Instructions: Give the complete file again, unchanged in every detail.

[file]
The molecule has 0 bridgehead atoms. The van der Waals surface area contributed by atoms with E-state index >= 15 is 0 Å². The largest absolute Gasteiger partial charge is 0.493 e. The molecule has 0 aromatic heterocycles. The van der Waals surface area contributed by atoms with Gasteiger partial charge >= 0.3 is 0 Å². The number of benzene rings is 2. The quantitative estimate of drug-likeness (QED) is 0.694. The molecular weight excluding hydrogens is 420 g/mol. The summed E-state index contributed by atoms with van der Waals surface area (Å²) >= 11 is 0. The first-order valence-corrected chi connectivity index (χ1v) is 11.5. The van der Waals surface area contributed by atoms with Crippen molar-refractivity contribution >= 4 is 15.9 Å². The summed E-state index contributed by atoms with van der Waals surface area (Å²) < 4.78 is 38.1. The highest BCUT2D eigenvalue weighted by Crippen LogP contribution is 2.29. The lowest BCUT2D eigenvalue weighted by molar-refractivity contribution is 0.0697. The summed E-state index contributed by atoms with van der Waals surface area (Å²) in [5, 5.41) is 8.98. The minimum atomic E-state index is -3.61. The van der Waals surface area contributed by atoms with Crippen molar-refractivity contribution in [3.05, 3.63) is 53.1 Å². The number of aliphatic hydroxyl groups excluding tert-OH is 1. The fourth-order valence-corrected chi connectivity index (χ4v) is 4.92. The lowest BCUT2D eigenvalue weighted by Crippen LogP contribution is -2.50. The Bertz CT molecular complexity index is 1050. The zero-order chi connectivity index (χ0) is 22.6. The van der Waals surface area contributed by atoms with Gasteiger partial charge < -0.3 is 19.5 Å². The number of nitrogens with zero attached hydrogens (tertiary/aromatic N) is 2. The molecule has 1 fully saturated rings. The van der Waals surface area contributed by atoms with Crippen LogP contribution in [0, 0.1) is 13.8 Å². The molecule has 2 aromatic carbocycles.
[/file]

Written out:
The molecule has 0 bridgehead atoms. The van der Waals surface area contributed by atoms with E-state index >= 15 is 0 Å². The largest absolute Gasteiger partial charge is 0.493 e. The molecule has 0 aromatic heterocycles. The van der Waals surface area contributed by atoms with Gasteiger partial charge >= 0.3 is 0 Å². The number of benzene rings is 2. The quantitative estimate of drug-likeness (QED) is 0.694. The molecular weight excluding hydrogens is 420 g/mol. The summed E-state index contributed by atoms with van der Waals surface area (Å²) >= 11 is 0. The first-order valence-corrected chi connectivity index (χ1v) is 11.5. The van der Waals surface area contributed by atoms with Crippen molar-refractivity contribution >= 4 is 15.9 Å². The summed E-state index contributed by atoms with van der Waals surface area (Å²) < 4.78 is 38.1. The highest BCUT2D eigenvalue weighted by Crippen LogP contribution is 2.29. The lowest BCUT2D eigenvalue weighted by molar-refractivity contribution is 0.0697. The summed E-state index contributed by atoms with van der Waals surface area (Å²) in [5, 5.41) is 8.98. The minimum atomic E-state index is -3.61. The van der Waals surface area contributed by atoms with Crippen molar-refractivity contribution in [3.05, 3.63) is 53.1 Å². The number of aliphatic hydroxyl groups excluding tert-OH is 1. The fourth-order valence-corrected chi connectivity index (χ4v) is 4.92. The lowest BCUT2D eigenvalue weighted by Crippen LogP contribution is -2.50. The Bertz CT molecular complexity index is 1050. The zero-order chi connectivity index (χ0) is 22.6. The van der Waals surface area contributed by atoms with Gasteiger partial charge < -0.3 is 19.5 Å². The number of nitrogens with zero attached hydrogens (tertiary/aromatic N) is 2. The molecule has 1 fully saturated rings. The van der Waals surface area contributed by atoms with Crippen LogP contribution in [0, 0.1) is 13.8 Å². The molecule has 2 aromatic carbocycles.